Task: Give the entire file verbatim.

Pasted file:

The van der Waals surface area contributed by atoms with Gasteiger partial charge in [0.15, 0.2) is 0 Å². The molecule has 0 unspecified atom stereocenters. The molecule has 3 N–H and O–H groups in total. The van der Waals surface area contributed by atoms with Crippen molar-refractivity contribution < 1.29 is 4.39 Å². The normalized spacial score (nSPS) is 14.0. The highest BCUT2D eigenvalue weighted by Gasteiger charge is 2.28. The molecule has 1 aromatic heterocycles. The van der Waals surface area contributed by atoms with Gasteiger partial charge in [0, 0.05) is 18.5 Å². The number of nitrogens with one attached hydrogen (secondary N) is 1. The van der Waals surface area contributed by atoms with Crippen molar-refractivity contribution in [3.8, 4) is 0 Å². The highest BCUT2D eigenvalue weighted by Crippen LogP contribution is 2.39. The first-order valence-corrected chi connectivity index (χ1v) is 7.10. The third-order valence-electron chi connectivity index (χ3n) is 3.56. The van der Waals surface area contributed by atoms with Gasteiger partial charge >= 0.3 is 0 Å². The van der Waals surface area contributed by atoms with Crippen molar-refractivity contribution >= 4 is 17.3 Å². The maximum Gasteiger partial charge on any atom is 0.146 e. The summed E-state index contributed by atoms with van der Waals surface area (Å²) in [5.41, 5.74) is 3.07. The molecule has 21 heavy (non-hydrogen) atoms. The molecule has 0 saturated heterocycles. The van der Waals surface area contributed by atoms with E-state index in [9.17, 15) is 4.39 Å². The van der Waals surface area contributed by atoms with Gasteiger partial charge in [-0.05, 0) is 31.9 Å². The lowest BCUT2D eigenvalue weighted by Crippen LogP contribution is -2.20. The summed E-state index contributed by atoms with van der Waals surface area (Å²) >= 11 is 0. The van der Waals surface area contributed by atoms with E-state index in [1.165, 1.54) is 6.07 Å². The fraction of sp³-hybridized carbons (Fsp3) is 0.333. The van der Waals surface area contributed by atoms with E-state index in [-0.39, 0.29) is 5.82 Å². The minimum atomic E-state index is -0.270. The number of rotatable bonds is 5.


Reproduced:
The van der Waals surface area contributed by atoms with Gasteiger partial charge in [0.15, 0.2) is 0 Å². The molecule has 0 unspecified atom stereocenters. The molecule has 3 N–H and O–H groups in total. The van der Waals surface area contributed by atoms with Crippen molar-refractivity contribution < 1.29 is 4.39 Å². The normalized spacial score (nSPS) is 14.0. The highest BCUT2D eigenvalue weighted by Gasteiger charge is 2.28. The molecule has 1 aromatic heterocycles. The van der Waals surface area contributed by atoms with Gasteiger partial charge in [0, 0.05) is 18.5 Å². The number of nitrogens with one attached hydrogen (secondary N) is 1. The van der Waals surface area contributed by atoms with Crippen molar-refractivity contribution in [3.8, 4) is 0 Å². The highest BCUT2D eigenvalue weighted by Crippen LogP contribution is 2.39. The first-order valence-corrected chi connectivity index (χ1v) is 7.10. The third-order valence-electron chi connectivity index (χ3n) is 3.56. The van der Waals surface area contributed by atoms with Gasteiger partial charge >= 0.3 is 0 Å². The van der Waals surface area contributed by atoms with Crippen molar-refractivity contribution >= 4 is 17.3 Å². The maximum Gasteiger partial charge on any atom is 0.146 e. The summed E-state index contributed by atoms with van der Waals surface area (Å²) in [5.41, 5.74) is 3.07. The molecule has 21 heavy (non-hydrogen) atoms. The molecule has 0 saturated heterocycles. The van der Waals surface area contributed by atoms with E-state index in [9.17, 15) is 4.39 Å². The van der Waals surface area contributed by atoms with Gasteiger partial charge in [-0.05, 0) is 31.9 Å². The lowest BCUT2D eigenvalue weighted by Crippen LogP contribution is -2.20. The summed E-state index contributed by atoms with van der Waals surface area (Å²) >= 11 is 0. The van der Waals surface area contributed by atoms with E-state index in [1.165, 1.54) is 6.07 Å². The fraction of sp³-hybridized carbons (Fsp3) is 0.333. The van der Waals surface area contributed by atoms with E-state index in [-0.39, 0.29) is 5.82 Å². The minimum atomic E-state index is -0.270. The number of rotatable bonds is 5.